Exhibit portrays birds with art and sound

Michael Vander Linden / Washburn Review

As one walks around the Washburn campus, there are many spectacles of art that the college has put out for the students to see. If one would walk by the Mulvane Art Museum, they would see a large, woven structure named Topiary with a Twist by Patrick Dougherty.

This sculpture inspired the most recent multi-tiered art education program, combining art making with nature and science. This program soon acquired the name Twist and Turn.

Twist and Turn is an exhibition of bird paintings, sounds, drawings, and mobiles. These birds come in a variety of ways, either realistic or imaginary. However, the museum does an excellent job of incorporating sounds of various birds and the movement of the mobiles to create an atmosphere of realism when touring.

“We came up with the name quite simply,” said Kandis Barker, Curator of Education. “Birds twist and turn through the air and with the topiary, the sticks all twist and turn within each other.”

Between Barker, and her Assistant Curator of Education, Jane Hanni, they have been working with several groups since 2010 to put together the exhibit.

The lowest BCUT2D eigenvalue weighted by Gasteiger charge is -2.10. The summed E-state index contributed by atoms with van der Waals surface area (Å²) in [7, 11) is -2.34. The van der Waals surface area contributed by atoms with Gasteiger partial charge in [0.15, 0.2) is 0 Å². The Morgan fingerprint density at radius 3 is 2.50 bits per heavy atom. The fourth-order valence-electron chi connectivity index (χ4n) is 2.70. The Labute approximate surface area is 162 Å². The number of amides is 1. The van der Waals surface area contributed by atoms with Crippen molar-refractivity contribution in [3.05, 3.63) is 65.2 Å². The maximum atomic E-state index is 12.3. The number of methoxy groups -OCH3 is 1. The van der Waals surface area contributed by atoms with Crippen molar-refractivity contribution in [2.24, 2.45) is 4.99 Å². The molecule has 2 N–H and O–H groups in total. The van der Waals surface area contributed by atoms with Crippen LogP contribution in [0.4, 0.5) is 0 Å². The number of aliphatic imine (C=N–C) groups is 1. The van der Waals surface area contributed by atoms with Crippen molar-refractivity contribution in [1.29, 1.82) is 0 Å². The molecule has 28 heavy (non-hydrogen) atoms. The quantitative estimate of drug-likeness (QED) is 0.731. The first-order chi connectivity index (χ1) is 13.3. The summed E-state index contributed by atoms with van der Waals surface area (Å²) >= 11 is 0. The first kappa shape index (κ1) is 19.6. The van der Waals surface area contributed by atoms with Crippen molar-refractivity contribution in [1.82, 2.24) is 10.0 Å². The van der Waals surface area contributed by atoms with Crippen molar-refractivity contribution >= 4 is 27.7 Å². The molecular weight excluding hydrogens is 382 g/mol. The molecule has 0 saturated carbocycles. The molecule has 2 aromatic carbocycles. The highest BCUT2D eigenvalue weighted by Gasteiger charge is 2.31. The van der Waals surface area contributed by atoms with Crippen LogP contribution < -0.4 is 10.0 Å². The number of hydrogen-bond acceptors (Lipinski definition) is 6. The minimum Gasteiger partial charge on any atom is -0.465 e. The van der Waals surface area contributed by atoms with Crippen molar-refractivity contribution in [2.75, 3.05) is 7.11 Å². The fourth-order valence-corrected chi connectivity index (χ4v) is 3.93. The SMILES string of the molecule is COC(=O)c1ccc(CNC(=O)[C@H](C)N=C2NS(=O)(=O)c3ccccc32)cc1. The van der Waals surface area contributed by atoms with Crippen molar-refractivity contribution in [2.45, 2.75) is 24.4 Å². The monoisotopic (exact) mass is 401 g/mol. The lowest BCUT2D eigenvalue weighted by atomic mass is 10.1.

These groups include: fourth graders from USD #501 and the afterschool program, the Intergenerational Art Classes, St. Francis Art and Wellness Classes, and several other workshops the museum offers.

“We like to keep the art so the artists can come back and show their family and friends their works of art,” said Barker. “However, we let the patients from St. Francis keep their work as a reminder of what they’ve done.”

Their works of art can still be seen, though. The museum has kept a scrapbook of each work of art by the patients that they have open to view.

This variety of skill levels gives the museum a sense of diversity from most museums. The education program teaches the new artists how to detect color and pattern in what they see in nature. They also show the differences between painting realism pieces and imaginary pieces, but don’t give preference as to which should be painted.

“We have over 1500 works of art, all of which are completely different from any other,” said Barker.

The Twist and Turn Art exhibit opened their doors on February 4, but is only staying up until April 15. It is available to the public any time the museum is open. The employees of the museum strongly suggest visiting their website for not only museum hours, but more information on different pieces.

The Mulvane Art Museum’s website is http://www.washburn.edu/main/mulvane/index.html.

“We could not have been any more thankful for the support we’ve been shown when doing this,” said Barker. “The Twist and Turn project was funded by a grant from the National Endowment for the Art’s Art Education Invitation Grants Initiative and the Friends of the Mulvane Art Museum.”